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An Easier Way to Configure Industrial RFID
TURCK’s free configuration software aids in RFID equipment selection by quickly simulating an application’s parameters and values. It helps define variables like data quantity, speed and distance, and simulates an entire application’s RFID requirements simply and easily. Learn More RFID Programming at Any Location
Read and write operations are easily programmed to data carriers via an RFID handheld device. The data is displayed on an illuminated touch screen where it may be edited and written to the appropriate data carrier as required. The BL ident handheld device operates with Microsoft Windows CE, making data transfer as simple as exporting a Microsoft Excel file. Learn More
RFID PDA System: Seeing Eye for the Blind
RFID technology is everywhere. It is on the back of a bottle of aspirin, attached to a designer shirt, and embedded under a pet’s skin. Imagine if these tags could seamlessly communicate with their consumers and users in the marketplace and provide identifying information. Now they can. Full Story RFID: Beyond the Drive for Five
For almost a decade, the "nickel tag" has loomed unattainably on the horizon. The European Central Bank has even been rumored to be hatching a plan to weave the five-cent Radio Frequency Identification (RFID) tags into the fabric of its currency. There is, it seems, no limit to the reach of RFID once that five-cent goal is attained. Full Story What’s Your RFID Spin?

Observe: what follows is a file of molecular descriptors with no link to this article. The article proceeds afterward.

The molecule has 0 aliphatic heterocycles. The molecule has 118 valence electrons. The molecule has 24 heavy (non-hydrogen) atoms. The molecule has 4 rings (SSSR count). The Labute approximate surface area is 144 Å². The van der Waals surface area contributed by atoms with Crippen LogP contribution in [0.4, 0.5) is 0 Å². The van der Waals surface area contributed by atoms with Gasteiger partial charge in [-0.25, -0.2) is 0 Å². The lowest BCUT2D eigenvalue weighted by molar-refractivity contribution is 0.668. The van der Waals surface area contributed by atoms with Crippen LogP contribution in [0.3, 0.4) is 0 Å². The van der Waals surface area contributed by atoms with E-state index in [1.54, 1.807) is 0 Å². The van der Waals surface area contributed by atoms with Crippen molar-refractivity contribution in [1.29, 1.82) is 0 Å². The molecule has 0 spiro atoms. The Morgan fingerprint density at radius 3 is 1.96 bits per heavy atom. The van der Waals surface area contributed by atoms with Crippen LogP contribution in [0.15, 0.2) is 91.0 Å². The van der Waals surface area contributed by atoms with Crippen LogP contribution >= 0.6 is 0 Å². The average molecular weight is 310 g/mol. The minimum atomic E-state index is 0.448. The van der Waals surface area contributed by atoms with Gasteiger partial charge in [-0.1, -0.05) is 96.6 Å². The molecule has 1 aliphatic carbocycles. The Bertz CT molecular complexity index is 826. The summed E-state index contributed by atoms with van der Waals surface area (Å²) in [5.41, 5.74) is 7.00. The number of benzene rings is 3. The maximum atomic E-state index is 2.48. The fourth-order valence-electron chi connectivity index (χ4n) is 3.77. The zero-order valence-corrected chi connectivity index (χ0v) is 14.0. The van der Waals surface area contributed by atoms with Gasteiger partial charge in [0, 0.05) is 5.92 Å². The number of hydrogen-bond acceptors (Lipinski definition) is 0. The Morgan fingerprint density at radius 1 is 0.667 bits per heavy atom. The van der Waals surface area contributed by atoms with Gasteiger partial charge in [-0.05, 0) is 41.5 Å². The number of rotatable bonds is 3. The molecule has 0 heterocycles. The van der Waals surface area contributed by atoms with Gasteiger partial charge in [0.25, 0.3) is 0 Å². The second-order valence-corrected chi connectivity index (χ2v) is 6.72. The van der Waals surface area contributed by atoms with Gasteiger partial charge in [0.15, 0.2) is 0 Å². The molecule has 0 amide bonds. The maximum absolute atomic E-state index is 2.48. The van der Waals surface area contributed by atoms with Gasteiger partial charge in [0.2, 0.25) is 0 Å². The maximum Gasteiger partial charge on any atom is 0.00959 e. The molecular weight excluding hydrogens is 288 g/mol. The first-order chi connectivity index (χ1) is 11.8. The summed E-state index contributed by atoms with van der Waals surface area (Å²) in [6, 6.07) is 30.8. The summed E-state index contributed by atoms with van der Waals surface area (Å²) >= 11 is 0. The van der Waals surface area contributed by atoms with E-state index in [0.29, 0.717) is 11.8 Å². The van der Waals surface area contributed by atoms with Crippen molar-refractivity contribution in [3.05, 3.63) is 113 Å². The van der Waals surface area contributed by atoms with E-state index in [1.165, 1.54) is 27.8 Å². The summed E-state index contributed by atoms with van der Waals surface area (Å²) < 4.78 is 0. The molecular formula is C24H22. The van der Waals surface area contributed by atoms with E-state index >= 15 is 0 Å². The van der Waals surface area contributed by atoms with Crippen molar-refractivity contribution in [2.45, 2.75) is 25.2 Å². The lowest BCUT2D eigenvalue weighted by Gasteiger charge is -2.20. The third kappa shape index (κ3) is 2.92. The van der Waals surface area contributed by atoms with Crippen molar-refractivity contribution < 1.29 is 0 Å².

Supply chain mandates for use of radio frequency identification device (RFID) technologies put control engineers in a position of strength, since engineers have long seen RFID more as a benefit than a cost. Two approaches continue to be underway in many facilities. Read More
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In an age of globalization and rapid changes through scientific progress, two of our societies' (and economies') main concerns are to satisfy the needs and wishes of the individual and to save precious resources. Cloud computing caters to both of these.
For industrial control applications, or even a simple assembly line, that machine can go almost 24/7 without a break. But what happens when the task is a little more complex? That’s where the “smart” machine would come in. The smart machine is one that has some simple (or complex in some cases) processing capability to be able to adapt to changing conditions. Such machines are suited for a host of applications, including automotive, aerospace, defense, medical, computers and electronics, telecommunications, consumer goods, and so on. This discussion will examine what’s possible with smart machines, and what tradeoffs need to be made to implement such a solution.